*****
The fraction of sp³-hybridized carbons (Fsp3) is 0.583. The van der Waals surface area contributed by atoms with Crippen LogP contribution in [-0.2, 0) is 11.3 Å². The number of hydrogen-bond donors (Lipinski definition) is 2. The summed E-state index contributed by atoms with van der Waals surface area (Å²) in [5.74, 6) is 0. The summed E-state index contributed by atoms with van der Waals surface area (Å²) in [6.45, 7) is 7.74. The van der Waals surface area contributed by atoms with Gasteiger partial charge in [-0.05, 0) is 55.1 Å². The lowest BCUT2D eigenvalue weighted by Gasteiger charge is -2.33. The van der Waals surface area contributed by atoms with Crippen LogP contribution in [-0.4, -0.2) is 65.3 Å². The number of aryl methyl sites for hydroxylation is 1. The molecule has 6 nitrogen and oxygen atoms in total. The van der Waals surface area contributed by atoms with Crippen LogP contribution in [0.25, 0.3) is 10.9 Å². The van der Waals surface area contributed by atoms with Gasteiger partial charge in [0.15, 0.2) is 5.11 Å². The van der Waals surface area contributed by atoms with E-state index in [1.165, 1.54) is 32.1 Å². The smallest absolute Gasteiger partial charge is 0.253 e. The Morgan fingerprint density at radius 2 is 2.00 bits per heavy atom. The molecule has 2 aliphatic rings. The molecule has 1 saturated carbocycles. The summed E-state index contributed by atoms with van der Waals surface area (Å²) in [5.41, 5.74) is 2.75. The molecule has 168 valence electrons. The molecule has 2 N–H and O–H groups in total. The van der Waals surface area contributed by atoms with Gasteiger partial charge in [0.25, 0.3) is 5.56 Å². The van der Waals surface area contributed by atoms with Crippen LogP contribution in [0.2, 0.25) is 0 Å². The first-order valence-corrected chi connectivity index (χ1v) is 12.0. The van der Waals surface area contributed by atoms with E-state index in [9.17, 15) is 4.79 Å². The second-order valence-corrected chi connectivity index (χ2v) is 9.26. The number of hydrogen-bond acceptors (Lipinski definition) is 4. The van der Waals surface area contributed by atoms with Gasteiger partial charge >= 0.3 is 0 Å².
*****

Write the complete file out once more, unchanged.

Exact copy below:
The fraction of sp³-hybridized carbons (Fsp3) is 0.583. The van der Waals surface area contributed by atoms with Crippen LogP contribution in [-0.2, 0) is 11.3 Å². The number of hydrogen-bond donors (Lipinski definition) is 2. The summed E-state index contributed by atoms with van der Waals surface area (Å²) in [5.74, 6) is 0. The summed E-state index contributed by atoms with van der Waals surface area (Å²) in [6.45, 7) is 7.74. The van der Waals surface area contributed by atoms with Gasteiger partial charge in [-0.05, 0) is 55.1 Å². The lowest BCUT2D eigenvalue weighted by Gasteiger charge is -2.33. The van der Waals surface area contributed by atoms with Crippen LogP contribution in [-0.4, -0.2) is 65.3 Å². The number of aryl methyl sites for hydroxylation is 1. The molecule has 6 nitrogen and oxygen atoms in total. The van der Waals surface area contributed by atoms with Crippen LogP contribution in [0.25, 0.3) is 10.9 Å². The van der Waals surface area contributed by atoms with Gasteiger partial charge in [0.15, 0.2) is 5.11 Å². The van der Waals surface area contributed by atoms with E-state index in [1.165, 1.54) is 32.1 Å². The smallest absolute Gasteiger partial charge is 0.253 e. The Morgan fingerprint density at radius 2 is 2.00 bits per heavy atom. The molecule has 2 aliphatic rings. The molecule has 1 saturated carbocycles. The summed E-state index contributed by atoms with van der Waals surface area (Å²) in [5.41, 5.74) is 2.75. The molecule has 168 valence electrons. The molecule has 2 N–H and O–H groups in total. The van der Waals surface area contributed by atoms with Gasteiger partial charge in [0.25, 0.3) is 5.56 Å². The van der Waals surface area contributed by atoms with Crippen LogP contribution in [0.2, 0.25) is 0 Å². The first-order valence-corrected chi connectivity index (χ1v) is 12.0. The van der Waals surface area contributed by atoms with E-state index in [9.17, 15) is 4.79 Å². The second-order valence-corrected chi connectivity index (χ2v) is 9.26. The number of hydrogen-bond acceptors (Lipinski definition) is 4. The van der Waals surface area contributed by atoms with Gasteiger partial charge >= 0.3 is 0 Å².